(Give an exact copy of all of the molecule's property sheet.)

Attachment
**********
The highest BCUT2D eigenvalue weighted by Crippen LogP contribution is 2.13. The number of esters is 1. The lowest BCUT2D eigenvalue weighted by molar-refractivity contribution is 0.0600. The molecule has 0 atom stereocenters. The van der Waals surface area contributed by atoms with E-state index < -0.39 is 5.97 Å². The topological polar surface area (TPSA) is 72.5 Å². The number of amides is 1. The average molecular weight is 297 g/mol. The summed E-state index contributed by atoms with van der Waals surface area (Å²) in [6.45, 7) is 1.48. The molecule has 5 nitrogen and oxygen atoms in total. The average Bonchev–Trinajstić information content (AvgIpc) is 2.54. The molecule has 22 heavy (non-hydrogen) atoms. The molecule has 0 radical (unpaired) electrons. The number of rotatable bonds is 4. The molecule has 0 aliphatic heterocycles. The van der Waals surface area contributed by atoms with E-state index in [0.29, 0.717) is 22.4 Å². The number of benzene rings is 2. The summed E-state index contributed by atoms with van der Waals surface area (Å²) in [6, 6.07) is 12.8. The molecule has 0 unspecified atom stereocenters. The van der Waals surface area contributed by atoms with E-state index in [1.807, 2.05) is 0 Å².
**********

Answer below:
The highest BCUT2D eigenvalue weighted by Crippen LogP contribution is 2.13. The number of esters is 1. The lowest BCUT2D eigenvalue weighted by molar-refractivity contribution is 0.0600. The molecule has 0 atom stereocenters. The van der Waals surface area contributed by atoms with E-state index < -0.39 is 5.97 Å². The topological polar surface area (TPSA) is 72.5 Å². The number of amides is 1. The average molecular weight is 297 g/mol. The summed E-state index contributed by atoms with van der Waals surface area (Å²) in [6.45, 7) is 1.48. The molecule has 5 nitrogen and oxygen atoms in total. The average Bonchev–Trinajstić information content (AvgIpc) is 2.54. The molecule has 22 heavy (non-hydrogen) atoms. The molecule has 0 radical (unpaired) electrons. The number of rotatable bonds is 4. The molecule has 0 aliphatic heterocycles. The van der Waals surface area contributed by atoms with E-state index in [0.29, 0.717) is 22.4 Å². The number of benzene rings is 2. The summed E-state index contributed by atoms with van der Waals surface area (Å²) in [6, 6.07) is 12.8. The molecule has 0 unspecified atom stereocenters. The van der Waals surface area contributed by atoms with E-state index in [1.807, 2.05) is 0 Å².